International Mammalian Genome Society

The 14th International Mouse Genome Conference (2000)

A23. Radiation Hybrid Mapping of Mouse Expressed Sequence Tags (ESTs)

C. Heuston1, A.R. Haynes1, C. Davison1, P.J. Trickett1, A. Southwell1, S. Greenaway 1, M.A.Strivens1, R. Hardisty1, J. Yang1, A. Varela-Carver1, H. Doi3, J. Kitchen3, M.S.H. Ko4, S.D.M. Brown1 and P. Denny1.
1MRC UK Mouse Genome Centre and Mammalian Genetics Unit, Harwell, OX11 ORD, UK.
2The Rockefeller University, 1230 York Ave, Box 192, New York, NY, USA.
3ERATO Doi Bioasymmetry Project, Wayne State University, Detroit, MI 48202, USA.
4Laboratory of Genetics, National Institute on Aging, NIH, Baltimore, MD 21224, USA.

The use of the positional candidate approach(1) to identify genes likely to be responsible for a mutant phenotype is still problematic in mouse. This is due to the relatively sparse transcript map - about 7900 mapped genes. Several groups, including our own, are mapping ESTs as a way to increase the density of transcript maps and hence increase the likelihood of finding candidates for any novel mutation.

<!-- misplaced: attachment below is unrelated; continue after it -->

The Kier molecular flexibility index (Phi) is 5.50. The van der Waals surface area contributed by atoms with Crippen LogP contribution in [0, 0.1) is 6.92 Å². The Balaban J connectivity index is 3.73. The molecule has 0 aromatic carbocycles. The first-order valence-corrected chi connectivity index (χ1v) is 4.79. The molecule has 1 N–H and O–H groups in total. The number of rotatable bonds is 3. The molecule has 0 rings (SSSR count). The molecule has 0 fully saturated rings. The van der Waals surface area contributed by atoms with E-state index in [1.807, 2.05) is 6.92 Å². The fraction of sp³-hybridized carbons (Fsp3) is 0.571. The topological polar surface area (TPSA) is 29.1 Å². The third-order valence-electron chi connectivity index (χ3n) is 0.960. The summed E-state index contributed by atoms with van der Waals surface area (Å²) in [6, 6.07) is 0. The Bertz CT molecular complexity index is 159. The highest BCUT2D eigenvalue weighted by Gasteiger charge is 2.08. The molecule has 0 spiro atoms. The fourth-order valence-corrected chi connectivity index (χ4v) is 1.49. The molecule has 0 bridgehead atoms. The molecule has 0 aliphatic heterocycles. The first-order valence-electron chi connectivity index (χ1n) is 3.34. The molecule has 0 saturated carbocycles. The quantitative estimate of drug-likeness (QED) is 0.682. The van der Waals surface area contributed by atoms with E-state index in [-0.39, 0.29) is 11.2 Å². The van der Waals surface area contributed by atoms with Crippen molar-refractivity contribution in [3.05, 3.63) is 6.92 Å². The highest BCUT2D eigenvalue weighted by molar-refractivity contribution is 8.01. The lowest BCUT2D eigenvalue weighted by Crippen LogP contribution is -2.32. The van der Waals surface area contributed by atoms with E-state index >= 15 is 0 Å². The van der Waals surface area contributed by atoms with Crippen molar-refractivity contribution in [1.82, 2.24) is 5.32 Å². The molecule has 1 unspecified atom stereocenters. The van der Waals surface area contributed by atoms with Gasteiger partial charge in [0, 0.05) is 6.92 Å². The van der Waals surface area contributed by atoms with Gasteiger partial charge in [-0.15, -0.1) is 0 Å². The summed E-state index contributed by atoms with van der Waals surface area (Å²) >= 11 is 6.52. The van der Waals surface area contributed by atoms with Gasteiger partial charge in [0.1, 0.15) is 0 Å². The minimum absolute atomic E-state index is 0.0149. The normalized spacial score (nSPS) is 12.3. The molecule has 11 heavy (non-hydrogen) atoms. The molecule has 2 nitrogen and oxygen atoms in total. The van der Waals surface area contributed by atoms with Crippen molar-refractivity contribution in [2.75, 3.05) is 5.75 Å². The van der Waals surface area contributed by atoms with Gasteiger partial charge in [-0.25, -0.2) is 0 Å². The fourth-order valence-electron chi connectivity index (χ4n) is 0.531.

We are mapping ESTs using a radiation hybrid (RH) panel (Research Genetics), as this approach has several advantages over traditional meiotic mapping. The ESTs we have mapped so far come from libraries derived from peri-implantation or gastrulation stages of gestation, as these stages are particularly enriched in novel transcripts. Our emphasis has now shifted to novel ESTs expressed in the newborn inner ear. This is intended to support research into the molecular genetics of deafness at MRC Harwell, supplying candidate genes for mutants arising from the Mutagenesis Programme(2).

We have mapped over 2000 ESTs at the time of writing and aim to map about 5,000 over the next 2 years. We are currently placing ~50 ESTs each week on the MIT/Whitehead framework maps(3).

As part of the quality assessment of the EST map data, we have included a large number of ESTs that have also been genetically mapped and found that over 96% of the markers map to the appropriate genomic region. For details of our EST map data, see our website:


1 Collins, F.S. (1995) Nat Genet 9, 347-50


2 Nolan P et al (2000) Nat Genet. (in press)


3 Van Etten et al (1999) Nat Genet 9, 347-50

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